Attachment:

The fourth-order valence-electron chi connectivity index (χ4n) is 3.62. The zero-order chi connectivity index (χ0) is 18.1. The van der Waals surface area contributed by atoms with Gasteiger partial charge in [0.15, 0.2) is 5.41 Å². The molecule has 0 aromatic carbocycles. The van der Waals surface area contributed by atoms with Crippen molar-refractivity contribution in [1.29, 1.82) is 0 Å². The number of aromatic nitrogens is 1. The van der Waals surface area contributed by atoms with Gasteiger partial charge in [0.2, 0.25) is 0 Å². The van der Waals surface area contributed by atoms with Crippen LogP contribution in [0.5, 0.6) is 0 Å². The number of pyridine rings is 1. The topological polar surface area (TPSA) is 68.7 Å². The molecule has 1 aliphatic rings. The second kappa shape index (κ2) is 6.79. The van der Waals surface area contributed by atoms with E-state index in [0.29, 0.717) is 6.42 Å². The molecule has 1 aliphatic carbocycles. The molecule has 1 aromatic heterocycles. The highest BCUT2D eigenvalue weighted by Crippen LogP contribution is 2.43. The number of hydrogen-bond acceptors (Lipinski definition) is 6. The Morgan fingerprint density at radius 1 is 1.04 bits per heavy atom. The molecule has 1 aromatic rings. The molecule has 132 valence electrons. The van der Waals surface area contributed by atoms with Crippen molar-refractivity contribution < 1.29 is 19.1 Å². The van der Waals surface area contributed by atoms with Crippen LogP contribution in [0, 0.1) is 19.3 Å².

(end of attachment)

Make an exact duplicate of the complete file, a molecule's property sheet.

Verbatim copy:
The fourth-order valence-electron chi connectivity index (χ4n) is 3.62. The zero-order chi connectivity index (χ0) is 18.1. The van der Waals surface area contributed by atoms with Gasteiger partial charge in [0.15, 0.2) is 5.41 Å². The molecule has 0 aromatic carbocycles. The van der Waals surface area contributed by atoms with Crippen molar-refractivity contribution in [1.29, 1.82) is 0 Å². The number of aromatic nitrogens is 1. The van der Waals surface area contributed by atoms with Gasteiger partial charge in [0.2, 0.25) is 0 Å². The van der Waals surface area contributed by atoms with Crippen LogP contribution in [0.5, 0.6) is 0 Å². The number of pyridine rings is 1. The topological polar surface area (TPSA) is 68.7 Å². The molecule has 1 aliphatic rings. The second kappa shape index (κ2) is 6.79. The van der Waals surface area contributed by atoms with E-state index in [0.29, 0.717) is 6.42 Å². The molecule has 1 aliphatic carbocycles. The molecule has 1 aromatic heterocycles. The highest BCUT2D eigenvalue weighted by Crippen LogP contribution is 2.43. The number of hydrogen-bond acceptors (Lipinski definition) is 6. The Morgan fingerprint density at radius 1 is 1.04 bits per heavy atom. The molecule has 1 aromatic rings. The molecule has 132 valence electrons. The van der Waals surface area contributed by atoms with Crippen molar-refractivity contribution < 1.29 is 19.1 Å². The van der Waals surface area contributed by atoms with Crippen LogP contribution in [0, 0.1) is 19.3 Å².